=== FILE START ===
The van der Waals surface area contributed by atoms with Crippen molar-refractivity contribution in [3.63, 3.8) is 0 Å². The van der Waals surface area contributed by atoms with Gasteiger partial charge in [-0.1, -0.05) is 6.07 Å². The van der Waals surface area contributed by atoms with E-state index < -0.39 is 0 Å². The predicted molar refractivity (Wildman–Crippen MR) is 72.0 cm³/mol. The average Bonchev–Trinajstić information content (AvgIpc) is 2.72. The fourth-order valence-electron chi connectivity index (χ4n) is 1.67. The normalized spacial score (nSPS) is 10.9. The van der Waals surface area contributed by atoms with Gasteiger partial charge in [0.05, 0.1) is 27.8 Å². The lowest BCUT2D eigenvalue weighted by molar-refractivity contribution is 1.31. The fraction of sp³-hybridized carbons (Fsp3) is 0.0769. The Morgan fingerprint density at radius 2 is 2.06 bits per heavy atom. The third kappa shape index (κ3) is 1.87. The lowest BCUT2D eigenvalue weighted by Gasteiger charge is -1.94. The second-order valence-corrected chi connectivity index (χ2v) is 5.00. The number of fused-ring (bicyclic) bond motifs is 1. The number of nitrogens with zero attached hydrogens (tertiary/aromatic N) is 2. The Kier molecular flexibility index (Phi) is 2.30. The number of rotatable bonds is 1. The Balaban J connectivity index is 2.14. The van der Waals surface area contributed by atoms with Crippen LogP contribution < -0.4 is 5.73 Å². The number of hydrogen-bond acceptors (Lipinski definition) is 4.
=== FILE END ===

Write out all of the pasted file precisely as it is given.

The van der Waals surface area contributed by atoms with Crippen molar-refractivity contribution in [3.63, 3.8) is 0 Å². The van der Waals surface area contributed by atoms with Gasteiger partial charge in [-0.1, -0.05) is 6.07 Å². The van der Waals surface area contributed by atoms with E-state index < -0.39 is 0 Å². The predicted molar refractivity (Wildman–Crippen MR) is 72.0 cm³/mol. The average Bonchev–Trinajstić information content (AvgIpc) is 2.72. The fourth-order valence-electron chi connectivity index (χ4n) is 1.67. The normalized spacial score (nSPS) is 10.9. The van der Waals surface area contributed by atoms with Gasteiger partial charge in [0.05, 0.1) is 27.8 Å². The lowest BCUT2D eigenvalue weighted by molar-refractivity contribution is 1.31. The fraction of sp³-hybridized carbons (Fsp3) is 0.0769. The Morgan fingerprint density at radius 2 is 2.06 bits per heavy atom. The third kappa shape index (κ3) is 1.87. The lowest BCUT2D eigenvalue weighted by Gasteiger charge is -1.94. The second-order valence-corrected chi connectivity index (χ2v) is 5.00. The number of fused-ring (bicyclic) bond motifs is 1. The number of nitrogens with zero attached hydrogens (tertiary/aromatic N) is 2. The Kier molecular flexibility index (Phi) is 2.30. The number of rotatable bonds is 1. The Balaban J connectivity index is 2.14. The van der Waals surface area contributed by atoms with Crippen LogP contribution < -0.4 is 5.73 Å². The number of hydrogen-bond acceptors (Lipinski definition) is 4.